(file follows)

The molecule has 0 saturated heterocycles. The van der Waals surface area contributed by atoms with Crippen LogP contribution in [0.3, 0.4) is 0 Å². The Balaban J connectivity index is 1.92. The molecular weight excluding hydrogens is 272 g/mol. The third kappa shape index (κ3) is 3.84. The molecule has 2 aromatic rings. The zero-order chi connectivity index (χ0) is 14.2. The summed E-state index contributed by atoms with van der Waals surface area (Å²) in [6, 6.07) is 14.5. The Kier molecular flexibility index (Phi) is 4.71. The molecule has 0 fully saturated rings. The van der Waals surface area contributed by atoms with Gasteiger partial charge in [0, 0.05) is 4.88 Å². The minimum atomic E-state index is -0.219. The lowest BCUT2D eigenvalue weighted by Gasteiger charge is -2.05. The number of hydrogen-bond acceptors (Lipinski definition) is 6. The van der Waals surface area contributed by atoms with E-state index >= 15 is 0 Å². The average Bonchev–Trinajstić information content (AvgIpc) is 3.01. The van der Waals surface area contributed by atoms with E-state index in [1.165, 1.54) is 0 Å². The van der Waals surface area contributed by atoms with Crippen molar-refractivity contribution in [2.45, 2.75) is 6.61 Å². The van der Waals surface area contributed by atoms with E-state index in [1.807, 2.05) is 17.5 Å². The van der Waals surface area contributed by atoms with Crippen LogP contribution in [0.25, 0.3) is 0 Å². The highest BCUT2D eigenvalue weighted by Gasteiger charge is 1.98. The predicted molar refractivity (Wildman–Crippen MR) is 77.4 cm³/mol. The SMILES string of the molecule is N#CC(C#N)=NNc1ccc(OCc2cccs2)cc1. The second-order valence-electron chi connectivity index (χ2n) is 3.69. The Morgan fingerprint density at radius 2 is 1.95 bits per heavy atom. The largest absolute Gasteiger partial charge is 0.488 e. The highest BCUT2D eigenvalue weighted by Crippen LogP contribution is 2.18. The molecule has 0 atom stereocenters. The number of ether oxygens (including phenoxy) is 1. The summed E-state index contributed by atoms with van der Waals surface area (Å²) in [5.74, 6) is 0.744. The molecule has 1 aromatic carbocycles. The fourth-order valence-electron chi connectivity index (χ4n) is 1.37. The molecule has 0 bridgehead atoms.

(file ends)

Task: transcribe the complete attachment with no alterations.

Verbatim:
The molecule has 0 saturated heterocycles. The van der Waals surface area contributed by atoms with Crippen LogP contribution in [0.3, 0.4) is 0 Å². The Balaban J connectivity index is 1.92. The molecular weight excluding hydrogens is 272 g/mol. The third kappa shape index (κ3) is 3.84. The molecule has 2 aromatic rings. The zero-order chi connectivity index (χ0) is 14.2. The summed E-state index contributed by atoms with van der Waals surface area (Å²) in [6, 6.07) is 14.5. The Kier molecular flexibility index (Phi) is 4.71. The molecule has 0 fully saturated rings. The van der Waals surface area contributed by atoms with Gasteiger partial charge in [0, 0.05) is 4.88 Å². The minimum atomic E-state index is -0.219. The lowest BCUT2D eigenvalue weighted by Gasteiger charge is -2.05. The number of hydrogen-bond acceptors (Lipinski definition) is 6. The van der Waals surface area contributed by atoms with E-state index >= 15 is 0 Å². The average Bonchev–Trinajstić information content (AvgIpc) is 3.01. The van der Waals surface area contributed by atoms with E-state index in [1.165, 1.54) is 0 Å². The van der Waals surface area contributed by atoms with Crippen molar-refractivity contribution in [2.45, 2.75) is 6.61 Å². The van der Waals surface area contributed by atoms with E-state index in [1.807, 2.05) is 17.5 Å². The van der Waals surface area contributed by atoms with Crippen LogP contribution in [0.25, 0.3) is 0 Å². The highest BCUT2D eigenvalue weighted by Gasteiger charge is 1.98. The predicted molar refractivity (Wildman–Crippen MR) is 77.4 cm³/mol. The SMILES string of the molecule is N#CC(C#N)=NNc1ccc(OCc2cccs2)cc1. The second-order valence-electron chi connectivity index (χ2n) is 3.69. The Morgan fingerprint density at radius 2 is 1.95 bits per heavy atom. The largest absolute Gasteiger partial charge is 0.488 e. The highest BCUT2D eigenvalue weighted by Crippen LogP contribution is 2.18. The molecule has 0 atom stereocenters. The number of ether oxygens (including phenoxy) is 1. The summed E-state index contributed by atoms with van der Waals surface area (Å²) in [5.74, 6) is 0.744. The molecule has 1 aromatic carbocycles. The fourth-order valence-electron chi connectivity index (χ4n) is 1.37. The molecule has 0 bridgehead atoms.